The real benefits to UPS don’t stop at a pile of news clippings. “It’s what those articles actually stimulate,” Chisholm said. “They’ve given us a lot of credibility with people who have job training programs, with city leaders, with people who can fund programs to get more trainees into UPS.”

Once employees are hired, the strategic marketing continues. UPS is doing everything possible to keep its new people, including promoting from within. Chisholm and UPS chairman Jim Kelly, like many other senior executives at the company, started as package handlers or sorters, received extensive training, and were promoted through the ranks. These stories inspire and motivate front-line workers.

Make Marketing Work for You
UPS is just one of hundreds of success stories out there. How can you make the same sorts of changes in your organization? Well, while it might help, you don’t necessarily need to hire outside PR assistance. There are several things you can do to make your own marketing push:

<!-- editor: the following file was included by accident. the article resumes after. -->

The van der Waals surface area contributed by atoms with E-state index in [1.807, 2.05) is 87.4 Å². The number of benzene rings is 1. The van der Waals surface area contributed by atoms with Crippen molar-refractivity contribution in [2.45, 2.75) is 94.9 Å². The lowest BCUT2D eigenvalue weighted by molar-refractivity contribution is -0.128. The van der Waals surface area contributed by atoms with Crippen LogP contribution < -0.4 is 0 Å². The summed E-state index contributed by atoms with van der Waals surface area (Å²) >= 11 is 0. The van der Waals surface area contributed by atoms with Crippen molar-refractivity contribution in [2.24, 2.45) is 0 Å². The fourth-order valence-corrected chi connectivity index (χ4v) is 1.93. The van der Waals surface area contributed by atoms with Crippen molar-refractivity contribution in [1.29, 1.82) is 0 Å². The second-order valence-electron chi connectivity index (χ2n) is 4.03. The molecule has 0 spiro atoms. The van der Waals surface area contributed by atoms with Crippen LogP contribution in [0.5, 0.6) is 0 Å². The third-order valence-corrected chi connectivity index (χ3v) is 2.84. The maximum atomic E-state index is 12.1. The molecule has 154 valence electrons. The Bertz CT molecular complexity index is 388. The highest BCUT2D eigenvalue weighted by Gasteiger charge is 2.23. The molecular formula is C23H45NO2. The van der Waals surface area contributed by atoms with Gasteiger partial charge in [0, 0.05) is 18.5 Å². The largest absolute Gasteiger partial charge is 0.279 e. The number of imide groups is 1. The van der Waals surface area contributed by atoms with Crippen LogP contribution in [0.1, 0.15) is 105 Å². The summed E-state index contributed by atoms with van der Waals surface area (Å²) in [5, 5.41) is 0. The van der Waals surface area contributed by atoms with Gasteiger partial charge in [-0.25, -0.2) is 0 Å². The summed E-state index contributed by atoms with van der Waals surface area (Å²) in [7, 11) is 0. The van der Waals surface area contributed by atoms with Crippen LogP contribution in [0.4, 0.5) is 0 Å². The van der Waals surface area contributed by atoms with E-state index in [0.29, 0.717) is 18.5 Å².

• Write articles for trade journals and industry publications, positioning the authors as experts, and explaining what makes your company different from the competition. Frame the articles when they’re published, and hang them in your lobby for everyone to see.
    • Write letters to the editors of newspapers, magazines, and trade publications. Carefully weave into the letters reasons why your company is a great place to work and the type of people you hire. Include contact information, such as an e-mail address, at the end of your signature.
    • Don’t forget community shoppers, alternative weeklies, and African-American and Hispanic newspapers. Keep an ear out for what people are reading.
    • Pitch story ideas about the labor shortage to reporters, and tell them what you are doing to recruit and retain employees. It will give you a chance to explain all the reasons why people should work for you.
    • Appear as a radio or TV talk show guest who can offer expert advice on a particular topic. During the interview, mention that your company is recruiting.